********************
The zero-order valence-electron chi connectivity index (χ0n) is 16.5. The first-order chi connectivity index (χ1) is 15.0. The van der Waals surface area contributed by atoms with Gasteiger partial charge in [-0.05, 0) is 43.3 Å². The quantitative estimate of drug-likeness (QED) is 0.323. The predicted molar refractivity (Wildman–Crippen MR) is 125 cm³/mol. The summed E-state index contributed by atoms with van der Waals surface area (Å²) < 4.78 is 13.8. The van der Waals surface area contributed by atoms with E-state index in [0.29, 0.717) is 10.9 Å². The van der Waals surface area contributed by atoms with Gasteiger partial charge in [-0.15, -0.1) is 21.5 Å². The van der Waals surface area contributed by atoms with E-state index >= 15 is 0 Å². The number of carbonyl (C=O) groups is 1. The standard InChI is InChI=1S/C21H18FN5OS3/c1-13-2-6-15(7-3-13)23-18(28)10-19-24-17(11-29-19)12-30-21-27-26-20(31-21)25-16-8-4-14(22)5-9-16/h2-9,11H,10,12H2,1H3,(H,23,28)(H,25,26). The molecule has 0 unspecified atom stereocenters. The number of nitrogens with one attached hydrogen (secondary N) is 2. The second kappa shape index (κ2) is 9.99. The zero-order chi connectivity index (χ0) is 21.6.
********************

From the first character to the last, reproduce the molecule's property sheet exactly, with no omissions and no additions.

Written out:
The zero-order valence-electron chi connectivity index (χ0n) is 16.5. The first-order chi connectivity index (χ1) is 15.0. The van der Waals surface area contributed by atoms with Gasteiger partial charge in [-0.05, 0) is 43.3 Å². The quantitative estimate of drug-likeness (QED) is 0.323. The predicted molar refractivity (Wildman–Crippen MR) is 125 cm³/mol. The summed E-state index contributed by atoms with van der Waals surface area (Å²) < 4.78 is 13.8. The van der Waals surface area contributed by atoms with E-state index in [0.29, 0.717) is 10.9 Å². The van der Waals surface area contributed by atoms with Gasteiger partial charge in [-0.15, -0.1) is 21.5 Å². The van der Waals surface area contributed by atoms with E-state index >= 15 is 0 Å². The number of carbonyl (C=O) groups is 1. The standard InChI is InChI=1S/C21H18FN5OS3/c1-13-2-6-15(7-3-13)23-18(28)10-19-24-17(11-29-19)12-30-21-27-26-20(31-21)25-16-8-4-14(22)5-9-16/h2-9,11H,10,12H2,1H3,(H,23,28)(H,25,26). The molecule has 0 unspecified atom stereocenters. The number of nitrogens with one attached hydrogen (secondary N) is 2. The second kappa shape index (κ2) is 9.99. The zero-order chi connectivity index (χ0) is 21.6.